This piece was written during the 2023 WGA and SAG-AFTRA strikes. Without the labor of the writers and actors currently on strike, the movie being covered here wouldn’t exist.
As the ninth installment in The Conjuring Universe franchise, The Nun II is better at teasing its horror than executing it.
Amazing to consider how it’s actually been a decade since James Wan’s The Conjuring released in 2013, and quite less so amazing to see the McDonalds-ification of this horror property at full strength as it stands in The Nun II. To be fair, this franchise has always been about a broad universe of ghosts and ghouls creeping in every corner of the globe, and there have been enough high-points in these movies to off-set the very worst. Is it all leading somewhere satisfying? What even is a satisfying way to tie up the Ed and Lorraine Warren “saga” after so many movies that have nothing to do with the real (and actually horrific) people these movies are based on?
Well, The Nun II isn’t really here to answer that question in earnest — you’ll have to wait for whatever comes next, naturally. It follows the events of 2018’s The Nun which itself is a spin-off of the “demon nun” who occasionally appears in 2016’s The Conjuring 2 (my personal favorite of these movies). The director this time around is Michael Chaves, who helmed two of the weakest TCU entries yet that don’t have Annabelle in the title — The Curse of La Llorona and The Conjuring: The Devil Made Me Do it.
As for the script, it’s a three-hander with Ian Goldberg, Richard Naing, and Akela Cooper — in addition to having a story credit as well, Cooper is just coming off a terrific run from Hell Fest in 2018 to Malignant, then this year’s M3GAN and its upcoming sequel.
“This thing. It’s come back for me.”
Unfortunately, the basic premise of The Nun II is itself pretty basic compared to Cooper’s previous work as a film writer. The Nun had an enticing, period-focused gothic atmosphere and a keen attention to delivering jump scares that could knock someone out of their seat at least a handful of times. The Nun II pulls back to more complicated locations and an almost thriller-style plot with some of the weakest jump-scare setups this franchise has seen in years.
Taissa Farmiga, certainly the best revelations of these two movies, returns as Sister Irene, the devout nun who used the Blood of Christ to dispel the demon nun with a little help from two other people I definitely remember from that movie (a nun at one point recounts many of these details as a helpful reminder, and wow did I need it). It’s now 1947, and Sister Irene has been living a relatively peaceful life ever since, but she’s wrangled into a trot across Europe to investigate the mysterious and apparently supernatural deaths of several Catholic officials. Along for the ride is Storm Reid as a novice nun forced into this life by her father. What are her motivations for doing any of this? Oh, right, finding her faith. That will definitely, uh, pay off.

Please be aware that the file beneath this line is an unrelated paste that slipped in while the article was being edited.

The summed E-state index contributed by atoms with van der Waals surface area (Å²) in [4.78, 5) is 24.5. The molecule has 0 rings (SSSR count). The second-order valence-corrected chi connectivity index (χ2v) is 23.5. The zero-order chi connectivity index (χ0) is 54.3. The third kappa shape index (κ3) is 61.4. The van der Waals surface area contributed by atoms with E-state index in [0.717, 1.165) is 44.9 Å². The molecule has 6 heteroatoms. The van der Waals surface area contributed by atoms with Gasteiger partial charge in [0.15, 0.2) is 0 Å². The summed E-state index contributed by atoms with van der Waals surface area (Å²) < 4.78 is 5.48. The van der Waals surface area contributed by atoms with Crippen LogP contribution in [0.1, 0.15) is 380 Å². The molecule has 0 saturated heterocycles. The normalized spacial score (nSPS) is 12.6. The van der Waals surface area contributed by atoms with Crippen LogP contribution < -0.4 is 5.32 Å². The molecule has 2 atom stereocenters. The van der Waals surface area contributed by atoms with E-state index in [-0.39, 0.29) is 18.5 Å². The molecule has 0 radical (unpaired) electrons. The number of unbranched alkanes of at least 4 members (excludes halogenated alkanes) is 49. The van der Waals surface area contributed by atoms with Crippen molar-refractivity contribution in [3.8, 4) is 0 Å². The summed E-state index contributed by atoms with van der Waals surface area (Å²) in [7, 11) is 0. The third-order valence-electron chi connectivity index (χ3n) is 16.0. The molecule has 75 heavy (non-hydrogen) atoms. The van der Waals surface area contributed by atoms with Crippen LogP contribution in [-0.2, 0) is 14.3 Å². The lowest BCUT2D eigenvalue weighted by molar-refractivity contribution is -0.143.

“This demon was once an angel.”
As for Sister Irene, there’s almost something there to the idea that she’s practically guilt-tripped into taking on such a risky “job” by the Catholic church, but it’s not like The Nun II has a clear or pointed commentary on religion beyond “demons bad” and “some religious people aren’t the right kind of religious” or something along those lines. It’s all just superficial script fodder to re-deliver the Conjuring formula of holy freedom fighters entering a neighboring horror movie with the means and know-how to save hapless victims.
In the case of The Nun II, those victims are the students, teacher, and familiar handyman Maurice (Jonas Bloquet) of a boarding school in France that looks like it’s about to fall apart at any moment. Turns out Maurice was possessed by the demon nun in The Nun, and he’s unwittingly unleashed her dark presence on the teacher he has eyes for (Anna Popplewell) and her precocious daughter and student (Katelyn Rose Downey).
The bottom line.
The plot has never been the point of these movies, right? There are some curt revelations involving the origins of the demon nun and what this entity actually wants, and wouldn’t you know it, it’s something kind of vague and bad. Despite its tight running time of 110 minutes, the film’s structure favors a bloated third act with more visceral action than anything specifically frightening, an unfortunate holdover from the last movie.
But even the sequences leading up to the bombastic finale, all of them designed to provoke fear and dread and that sense of inevitability, are remarkably flat save for one or two that at least hit the middling mark. It might be the exhausted formula, because the production design and actual setups for these moments have true flair behind them, particularly when it comes to some of the movie’s reliance on convincing practical effects. Oh, well. Perhaps it was too much to pray for a scarier movie on the ninth attempt.
The Nun II is now playing in theaters. Watch the trailer here.
THE NUN II - 5.5/10